Bobb: When I came to the Institute, we were working with a network of about 20,000 teachers, and now we’re at nearly 75,000. We’re on our way to seeing that number grow to 100,000 educators. Those educators will teach roughly 10 million students each year by America’s 250th birthday in 2026.  

What we do has two dimensions. First, we publish top-tier classroom resources that teachers can take, curate and build into their classroom needs. Second, we wrap resources into that curriculum library, including videos, and textbooks in history and civics, which are then encompassed with professional development materials that allow teachers to dive deeper into the curriculum. Everything we do stems from the Declaration of Independence and the Constitution. We ask our teachers and students to examine the story of our country and exercise the skills of being a citizen.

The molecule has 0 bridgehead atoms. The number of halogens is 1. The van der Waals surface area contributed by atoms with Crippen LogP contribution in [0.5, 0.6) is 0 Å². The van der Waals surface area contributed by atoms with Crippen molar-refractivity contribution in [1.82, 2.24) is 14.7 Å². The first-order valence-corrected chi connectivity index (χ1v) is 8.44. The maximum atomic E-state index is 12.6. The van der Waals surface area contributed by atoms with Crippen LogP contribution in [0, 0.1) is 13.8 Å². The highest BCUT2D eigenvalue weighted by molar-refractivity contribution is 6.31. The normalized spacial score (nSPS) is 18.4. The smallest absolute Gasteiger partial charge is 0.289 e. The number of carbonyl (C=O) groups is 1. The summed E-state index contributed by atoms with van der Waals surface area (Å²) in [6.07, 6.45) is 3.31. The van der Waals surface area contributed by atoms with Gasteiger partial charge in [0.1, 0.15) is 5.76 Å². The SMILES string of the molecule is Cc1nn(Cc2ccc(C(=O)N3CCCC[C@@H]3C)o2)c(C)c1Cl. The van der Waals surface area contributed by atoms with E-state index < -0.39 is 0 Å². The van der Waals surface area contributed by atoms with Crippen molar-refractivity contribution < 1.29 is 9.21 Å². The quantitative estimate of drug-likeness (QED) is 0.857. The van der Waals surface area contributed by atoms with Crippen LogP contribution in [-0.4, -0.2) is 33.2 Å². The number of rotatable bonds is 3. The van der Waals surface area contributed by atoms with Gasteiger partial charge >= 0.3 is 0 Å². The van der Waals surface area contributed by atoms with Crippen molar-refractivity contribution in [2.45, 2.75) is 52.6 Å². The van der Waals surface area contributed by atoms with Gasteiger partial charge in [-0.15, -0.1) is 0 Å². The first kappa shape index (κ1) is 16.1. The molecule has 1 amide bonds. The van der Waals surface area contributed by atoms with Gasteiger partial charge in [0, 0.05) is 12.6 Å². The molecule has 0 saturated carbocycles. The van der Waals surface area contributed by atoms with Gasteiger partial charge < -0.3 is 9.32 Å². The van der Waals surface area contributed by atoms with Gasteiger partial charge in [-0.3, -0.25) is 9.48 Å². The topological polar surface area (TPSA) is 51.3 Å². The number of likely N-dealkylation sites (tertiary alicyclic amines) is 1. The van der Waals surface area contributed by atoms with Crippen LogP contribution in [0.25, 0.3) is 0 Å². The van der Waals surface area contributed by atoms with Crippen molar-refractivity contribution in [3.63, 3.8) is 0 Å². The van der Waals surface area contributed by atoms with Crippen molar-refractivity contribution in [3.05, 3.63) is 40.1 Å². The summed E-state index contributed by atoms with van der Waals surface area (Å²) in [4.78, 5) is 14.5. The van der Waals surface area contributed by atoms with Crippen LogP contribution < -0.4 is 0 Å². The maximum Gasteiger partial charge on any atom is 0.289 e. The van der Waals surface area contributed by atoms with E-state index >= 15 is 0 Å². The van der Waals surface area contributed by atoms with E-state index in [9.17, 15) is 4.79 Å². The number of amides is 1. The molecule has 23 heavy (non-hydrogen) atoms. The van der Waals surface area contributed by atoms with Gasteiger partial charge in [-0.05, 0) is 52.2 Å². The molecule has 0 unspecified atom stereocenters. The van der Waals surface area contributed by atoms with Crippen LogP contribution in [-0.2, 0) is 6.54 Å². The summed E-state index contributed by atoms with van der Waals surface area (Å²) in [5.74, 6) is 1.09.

Q: Why does your organization view philanthropic freedom as an important part of American culture? 

Bobb: It’s in our name. We’re the Bill of Rights Institute. The First Amendment is a cherished right and we believe the freedom to give — and the ability to do so anonymously, if one chooses are core traditions and vital rights to the American philanthropic community. We’ve been challenged by state’s attorneys general over the years to reveal private information about our donors, the issue at the heart of Americans for Prosperity Foundation v. Bonta, the 2021 Supreme Court case that resulted in a huge win for donor privacy.  

We at BRI strongly believe protecting the freedom to give for all charitable donors is necessary to preserving American culture. We should strive to help every person in every community, and attacks on the rights of charitable donors only negatively impacts those most in need throughout our communities.  

Q: Let’s chat about some of the initiatives you’re working on. What is the My Impact Challenge and what does it aim to accomplish?